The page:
When newly appointed athletic director Josh Whitman announced the hire of former Bucs and Bears head coach Lovie Smith at Illinois back in 2016, I was among the many out there that applauded the hire.
But seven games into his fifth season, after a 2-5 start, it was clear that Lovie’s approach in college wasn’t yielding the results that were expected in Champaign.
Smith won 81 games in nine seasons leading the Bears, but you can’t argue that some coaches are tailor made for the college game, while others have a style better suited for the NFL. Likewise, some coaches are better than others at adapting their schemes to their players, instead of the other way around.
Now back in the NFL as the defensive coordinator for David Culley and the Texans, Lovie reflected back on his time in college football leading the Illini at a presser today and noted how defenses at the college and pro level are built dramatically different.
“I think when I initially left the NFL and went to college, it was probably more adjustments we had to make then. The college game, it’s a lot more quarterback-run-dominated offenses. I think our system, and everybody has a system, you tweak it from year to year. But I don’t think we’ll have to adjust ours that much.”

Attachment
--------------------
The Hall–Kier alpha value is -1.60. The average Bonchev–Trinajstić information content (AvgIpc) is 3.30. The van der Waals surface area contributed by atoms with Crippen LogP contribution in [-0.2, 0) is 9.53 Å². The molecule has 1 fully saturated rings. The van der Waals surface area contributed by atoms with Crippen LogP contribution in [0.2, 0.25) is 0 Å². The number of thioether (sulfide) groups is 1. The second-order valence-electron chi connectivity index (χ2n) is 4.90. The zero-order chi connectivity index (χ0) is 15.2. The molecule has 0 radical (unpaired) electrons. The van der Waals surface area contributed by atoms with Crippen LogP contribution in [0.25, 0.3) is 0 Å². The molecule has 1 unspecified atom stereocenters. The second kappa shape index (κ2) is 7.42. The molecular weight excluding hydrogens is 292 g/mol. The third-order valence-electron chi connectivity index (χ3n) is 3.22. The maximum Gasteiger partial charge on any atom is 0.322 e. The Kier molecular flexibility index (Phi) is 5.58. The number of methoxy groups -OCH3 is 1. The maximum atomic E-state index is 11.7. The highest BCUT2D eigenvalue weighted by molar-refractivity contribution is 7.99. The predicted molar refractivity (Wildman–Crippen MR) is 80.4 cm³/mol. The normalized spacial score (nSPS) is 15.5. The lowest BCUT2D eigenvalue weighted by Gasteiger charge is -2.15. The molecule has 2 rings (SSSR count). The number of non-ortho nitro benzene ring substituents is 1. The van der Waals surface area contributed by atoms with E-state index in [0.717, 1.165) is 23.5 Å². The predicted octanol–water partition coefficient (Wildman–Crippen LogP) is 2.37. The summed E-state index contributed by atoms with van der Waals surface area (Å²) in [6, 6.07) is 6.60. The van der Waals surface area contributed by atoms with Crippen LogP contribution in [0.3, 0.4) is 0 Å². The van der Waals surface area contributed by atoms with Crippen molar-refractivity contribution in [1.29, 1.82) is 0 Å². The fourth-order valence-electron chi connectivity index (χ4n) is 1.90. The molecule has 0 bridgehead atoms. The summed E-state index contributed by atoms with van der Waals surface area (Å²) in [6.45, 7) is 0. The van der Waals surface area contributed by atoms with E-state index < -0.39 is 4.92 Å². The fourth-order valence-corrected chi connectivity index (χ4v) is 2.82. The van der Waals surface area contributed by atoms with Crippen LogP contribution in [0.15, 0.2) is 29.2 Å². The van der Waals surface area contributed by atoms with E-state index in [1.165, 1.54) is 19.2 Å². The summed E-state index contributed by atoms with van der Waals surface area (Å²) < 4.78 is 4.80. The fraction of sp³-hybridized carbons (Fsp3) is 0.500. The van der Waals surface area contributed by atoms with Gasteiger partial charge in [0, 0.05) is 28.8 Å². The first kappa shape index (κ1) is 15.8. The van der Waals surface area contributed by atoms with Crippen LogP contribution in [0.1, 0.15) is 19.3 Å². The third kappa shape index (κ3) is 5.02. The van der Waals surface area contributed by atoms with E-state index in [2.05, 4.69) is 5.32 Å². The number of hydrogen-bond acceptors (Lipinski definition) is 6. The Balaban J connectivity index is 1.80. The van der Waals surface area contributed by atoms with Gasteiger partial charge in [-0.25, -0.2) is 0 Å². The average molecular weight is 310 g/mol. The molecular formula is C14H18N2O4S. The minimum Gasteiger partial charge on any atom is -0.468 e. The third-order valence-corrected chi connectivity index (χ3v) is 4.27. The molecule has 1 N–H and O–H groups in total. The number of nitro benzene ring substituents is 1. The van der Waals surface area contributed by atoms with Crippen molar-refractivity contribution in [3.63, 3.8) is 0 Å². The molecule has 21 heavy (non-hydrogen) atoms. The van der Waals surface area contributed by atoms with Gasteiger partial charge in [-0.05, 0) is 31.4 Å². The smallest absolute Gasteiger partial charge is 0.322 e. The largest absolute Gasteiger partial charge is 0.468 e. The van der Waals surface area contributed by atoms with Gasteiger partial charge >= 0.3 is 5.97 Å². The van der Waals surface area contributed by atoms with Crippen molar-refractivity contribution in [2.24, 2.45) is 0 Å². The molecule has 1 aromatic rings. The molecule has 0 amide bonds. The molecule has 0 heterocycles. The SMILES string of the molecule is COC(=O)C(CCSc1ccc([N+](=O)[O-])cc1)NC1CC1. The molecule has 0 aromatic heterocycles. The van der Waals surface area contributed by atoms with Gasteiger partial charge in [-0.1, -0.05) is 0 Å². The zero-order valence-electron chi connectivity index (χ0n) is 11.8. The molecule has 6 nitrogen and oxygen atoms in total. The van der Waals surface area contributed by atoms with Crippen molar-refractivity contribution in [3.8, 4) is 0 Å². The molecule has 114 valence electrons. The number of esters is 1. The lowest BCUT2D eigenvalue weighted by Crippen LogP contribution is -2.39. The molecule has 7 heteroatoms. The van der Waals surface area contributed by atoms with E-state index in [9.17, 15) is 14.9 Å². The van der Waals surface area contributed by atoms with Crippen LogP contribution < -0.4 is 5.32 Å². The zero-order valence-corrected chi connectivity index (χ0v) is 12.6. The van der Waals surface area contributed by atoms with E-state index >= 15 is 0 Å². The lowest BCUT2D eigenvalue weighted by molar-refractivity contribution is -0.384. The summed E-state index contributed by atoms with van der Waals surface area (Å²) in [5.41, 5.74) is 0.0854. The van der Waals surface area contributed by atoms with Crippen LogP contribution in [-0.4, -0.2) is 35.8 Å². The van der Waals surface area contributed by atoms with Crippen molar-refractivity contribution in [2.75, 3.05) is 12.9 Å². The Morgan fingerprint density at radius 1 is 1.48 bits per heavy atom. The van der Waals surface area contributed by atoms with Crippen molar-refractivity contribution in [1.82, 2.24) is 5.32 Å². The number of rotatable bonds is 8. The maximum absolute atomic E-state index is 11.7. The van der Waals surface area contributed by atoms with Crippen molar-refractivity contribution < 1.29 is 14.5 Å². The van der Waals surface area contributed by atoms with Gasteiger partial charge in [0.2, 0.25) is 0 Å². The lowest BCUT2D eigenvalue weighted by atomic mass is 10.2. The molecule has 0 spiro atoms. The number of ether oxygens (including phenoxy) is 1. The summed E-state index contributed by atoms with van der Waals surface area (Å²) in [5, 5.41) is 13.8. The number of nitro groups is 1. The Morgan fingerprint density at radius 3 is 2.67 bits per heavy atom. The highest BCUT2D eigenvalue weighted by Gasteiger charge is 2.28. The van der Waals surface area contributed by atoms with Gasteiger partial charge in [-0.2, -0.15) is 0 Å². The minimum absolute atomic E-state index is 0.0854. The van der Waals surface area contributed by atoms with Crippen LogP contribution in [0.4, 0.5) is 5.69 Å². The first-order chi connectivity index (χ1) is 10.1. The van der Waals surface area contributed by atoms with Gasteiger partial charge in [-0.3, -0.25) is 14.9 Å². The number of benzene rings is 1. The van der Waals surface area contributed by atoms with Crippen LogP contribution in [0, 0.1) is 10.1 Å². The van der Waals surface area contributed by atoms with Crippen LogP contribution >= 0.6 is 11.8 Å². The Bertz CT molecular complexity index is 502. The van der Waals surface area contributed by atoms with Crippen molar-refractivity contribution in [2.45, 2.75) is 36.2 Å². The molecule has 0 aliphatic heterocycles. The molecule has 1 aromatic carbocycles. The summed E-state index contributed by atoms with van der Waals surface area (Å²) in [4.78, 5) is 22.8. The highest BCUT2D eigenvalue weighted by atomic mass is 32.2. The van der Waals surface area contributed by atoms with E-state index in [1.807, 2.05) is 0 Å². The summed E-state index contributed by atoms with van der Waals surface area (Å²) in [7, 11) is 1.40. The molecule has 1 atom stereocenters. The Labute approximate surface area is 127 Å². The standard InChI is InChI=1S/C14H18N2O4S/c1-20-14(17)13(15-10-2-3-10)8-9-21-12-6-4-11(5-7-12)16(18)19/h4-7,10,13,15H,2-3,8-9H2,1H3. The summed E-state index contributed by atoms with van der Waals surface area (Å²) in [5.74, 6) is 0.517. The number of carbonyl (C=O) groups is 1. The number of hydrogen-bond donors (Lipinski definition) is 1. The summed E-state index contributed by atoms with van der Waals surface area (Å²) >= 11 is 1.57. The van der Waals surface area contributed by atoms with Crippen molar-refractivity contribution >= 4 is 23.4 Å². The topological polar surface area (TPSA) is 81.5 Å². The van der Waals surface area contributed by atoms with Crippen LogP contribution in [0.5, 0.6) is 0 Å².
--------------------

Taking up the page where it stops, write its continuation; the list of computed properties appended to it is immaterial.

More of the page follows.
You could say he learned that lesson the hard way at Illinois, noting he didn’t feel like they weren’t able to install their entire system there.
“In college we weren’t able to run our entire system. Most of the time offenses go three receivers, we kept our base defense on the field.”
“We didn’t play our nickel packages much. So I think our defense is more suited for the NFL game and we’ll make the tweaks and things like that.”
Taking in what Lovie has to share, it’s interesting that offensive guys coming from the NFL to the college level seem to have had more success than defensive guys, with guys like Joe Brady igniting a movement of young NFL coaches and support staff leaving for coordinator roles at the college level with guys like Jake Peetz and DJ Mangas (LSU) and David Raih (Vanderbilt) coming to mind.
Could you make the argument that when it comes to going from the NFL to college that offensive coaches are more open minded and flexible with schemes and concepts than their defensive counterparts? That may be something worth looking into for us…
Hear more from Lovie in the clip.